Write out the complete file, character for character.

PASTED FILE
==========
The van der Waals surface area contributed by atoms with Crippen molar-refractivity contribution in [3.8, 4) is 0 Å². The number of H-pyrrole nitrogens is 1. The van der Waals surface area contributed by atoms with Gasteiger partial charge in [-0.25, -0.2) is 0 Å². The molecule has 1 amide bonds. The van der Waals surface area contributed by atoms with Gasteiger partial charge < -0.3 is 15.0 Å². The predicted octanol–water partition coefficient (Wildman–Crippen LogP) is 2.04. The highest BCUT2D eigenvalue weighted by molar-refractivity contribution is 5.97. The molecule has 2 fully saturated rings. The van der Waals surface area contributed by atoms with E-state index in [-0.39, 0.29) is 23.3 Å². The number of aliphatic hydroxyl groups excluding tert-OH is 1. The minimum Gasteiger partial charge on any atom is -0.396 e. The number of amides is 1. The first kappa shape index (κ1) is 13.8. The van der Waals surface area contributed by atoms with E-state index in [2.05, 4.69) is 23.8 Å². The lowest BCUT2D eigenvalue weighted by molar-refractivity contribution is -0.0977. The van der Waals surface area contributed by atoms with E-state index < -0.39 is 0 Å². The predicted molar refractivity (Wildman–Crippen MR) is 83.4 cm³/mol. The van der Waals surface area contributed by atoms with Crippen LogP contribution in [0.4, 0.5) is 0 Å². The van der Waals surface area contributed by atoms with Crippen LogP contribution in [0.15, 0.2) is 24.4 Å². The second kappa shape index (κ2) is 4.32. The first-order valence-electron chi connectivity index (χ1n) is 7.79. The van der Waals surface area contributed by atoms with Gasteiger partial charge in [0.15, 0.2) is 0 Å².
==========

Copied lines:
The van der Waals surface area contributed by atoms with Crippen molar-refractivity contribution in [3.8, 4) is 0 Å². The number of H-pyrrole nitrogens is 1. The van der Waals surface area contributed by atoms with Gasteiger partial charge in [-0.25, -0.2) is 0 Å². The molecule has 1 amide bonds. The van der Waals surface area contributed by atoms with Gasteiger partial charge < -0.3 is 15.0 Å². The predicted octanol–water partition coefficient (Wildman–Crippen LogP) is 2.04. The highest BCUT2D eigenvalue weighted by molar-refractivity contribution is 5.97. The molecule has 2 fully saturated rings. The van der Waals surface area contributed by atoms with E-state index in [-0.39, 0.29) is 23.3 Å². The number of aliphatic hydroxyl groups excluding tert-OH is 1. The minimum Gasteiger partial charge on any atom is -0.396 e. The number of amides is 1. The first kappa shape index (κ1) is 13.8. The van der Waals surface area contributed by atoms with E-state index in [2.05, 4.69) is 23.8 Å². The lowest BCUT2D eigenvalue weighted by molar-refractivity contribution is -0.0977. The van der Waals surface area contributed by atoms with E-state index < -0.39 is 0 Å². The predicted molar refractivity (Wildman–Crippen MR) is 83.4 cm³/mol. The van der Waals surface area contributed by atoms with Crippen LogP contribution in [0.4, 0.5) is 0 Å². The van der Waals surface area contributed by atoms with Crippen LogP contribution in [0.15, 0.2) is 24.4 Å². The second kappa shape index (κ2) is 4.32. The first-order valence-electron chi connectivity index (χ1n) is 7.79. The van der Waals surface area contributed by atoms with Gasteiger partial charge in [0.15, 0.2) is 0 Å².